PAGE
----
European trade commissioner Peter Mandelson today faces new pressure from British MPs over looming free-trade deals with African countries which many fear will drive millions of people into poverty.
Mr Mandelson will give evidence to the House of Commons international development committee's inquiry into EU trade agreements with the African, Caribbean and Pacific (ACP) countries.
An all-party early day motion critical of the proposals, signed by 151 MPs, adds to the heat put on Mr Mandelson by UN secretary-general Kofi Annan and 120 groups in ACP countries which have protested against the planned economic partnership agreements.
Others concerned about the moves include Mr K Y Amoako, executive secretary of the UN Economic Commission for Africa and a member of Tony Blair's Commission for Africa, and Eveline Herfkens, coordinator of the campaign for the UN Millennium Development Goals which aim to halve global poverty by 2015.
International development agency ActionAid warns that Mr Mandelson is bullying African countries into signing free-trade deals which will push millions of people into poverty.
The agency has conducted research which shows that 750 million of the world’s poorest people are at risk under the EU proposals, which will open African markets to cheaper subsidised European products.
Three million people in Kenya depend on the sugar trade for their income and two million Ghanaians rely on the tomato industry for their earnings. Severe cuts in public services, like health and education, could follow as Kenya’s government would lose about £100 million in sugar taxes and Ghana millions of pounds in tomato revenues. African states fear the EU will withdraw aid and deny access to its markets if they reject the plans.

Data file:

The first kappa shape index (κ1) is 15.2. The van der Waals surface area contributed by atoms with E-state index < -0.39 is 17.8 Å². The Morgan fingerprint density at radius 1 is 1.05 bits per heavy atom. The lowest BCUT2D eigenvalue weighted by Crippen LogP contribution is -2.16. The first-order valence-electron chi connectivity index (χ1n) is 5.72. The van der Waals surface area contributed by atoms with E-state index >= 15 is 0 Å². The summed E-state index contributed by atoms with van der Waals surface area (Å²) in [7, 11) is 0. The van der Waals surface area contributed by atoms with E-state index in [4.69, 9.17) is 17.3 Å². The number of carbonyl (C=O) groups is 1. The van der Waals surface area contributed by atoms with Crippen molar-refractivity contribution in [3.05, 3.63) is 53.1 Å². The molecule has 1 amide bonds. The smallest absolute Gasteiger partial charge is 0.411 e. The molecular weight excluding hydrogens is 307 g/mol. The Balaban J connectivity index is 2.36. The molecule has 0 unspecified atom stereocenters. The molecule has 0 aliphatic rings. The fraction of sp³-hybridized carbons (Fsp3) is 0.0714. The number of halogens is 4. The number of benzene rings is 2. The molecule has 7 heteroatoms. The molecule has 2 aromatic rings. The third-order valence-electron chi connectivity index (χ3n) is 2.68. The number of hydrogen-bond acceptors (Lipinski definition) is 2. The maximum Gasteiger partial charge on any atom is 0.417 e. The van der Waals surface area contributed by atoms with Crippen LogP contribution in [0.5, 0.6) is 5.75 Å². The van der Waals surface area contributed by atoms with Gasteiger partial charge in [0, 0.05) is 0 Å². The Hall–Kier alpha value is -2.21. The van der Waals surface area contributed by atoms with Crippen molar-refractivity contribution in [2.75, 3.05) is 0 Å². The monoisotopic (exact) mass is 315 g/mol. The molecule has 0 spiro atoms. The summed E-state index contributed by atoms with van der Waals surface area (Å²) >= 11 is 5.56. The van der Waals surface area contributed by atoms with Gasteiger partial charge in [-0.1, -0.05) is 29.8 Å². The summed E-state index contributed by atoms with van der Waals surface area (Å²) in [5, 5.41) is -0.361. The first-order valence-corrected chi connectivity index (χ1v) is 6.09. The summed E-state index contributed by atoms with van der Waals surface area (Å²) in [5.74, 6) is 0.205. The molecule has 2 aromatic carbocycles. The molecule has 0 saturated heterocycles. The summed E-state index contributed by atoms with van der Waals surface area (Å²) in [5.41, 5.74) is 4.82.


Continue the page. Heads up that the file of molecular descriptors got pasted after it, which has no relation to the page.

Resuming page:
On Friday Mr Mandelson urged non-European members of the G7 group of rich nations to offer the world’s poorest countries the same duty-free access as they get under the EU’s “Everything But Arms” initiative.
“Any initiative which helps African development merits support. But Mr Mandelson should not use his EBA call to divert attention from mounting anxiety over the EPAs threat. It is time he decided whether to favour trade justice or free trade which would ruin livelihoods for millions of people.”
ActionAid trade policy officer, Tom Sharman, said: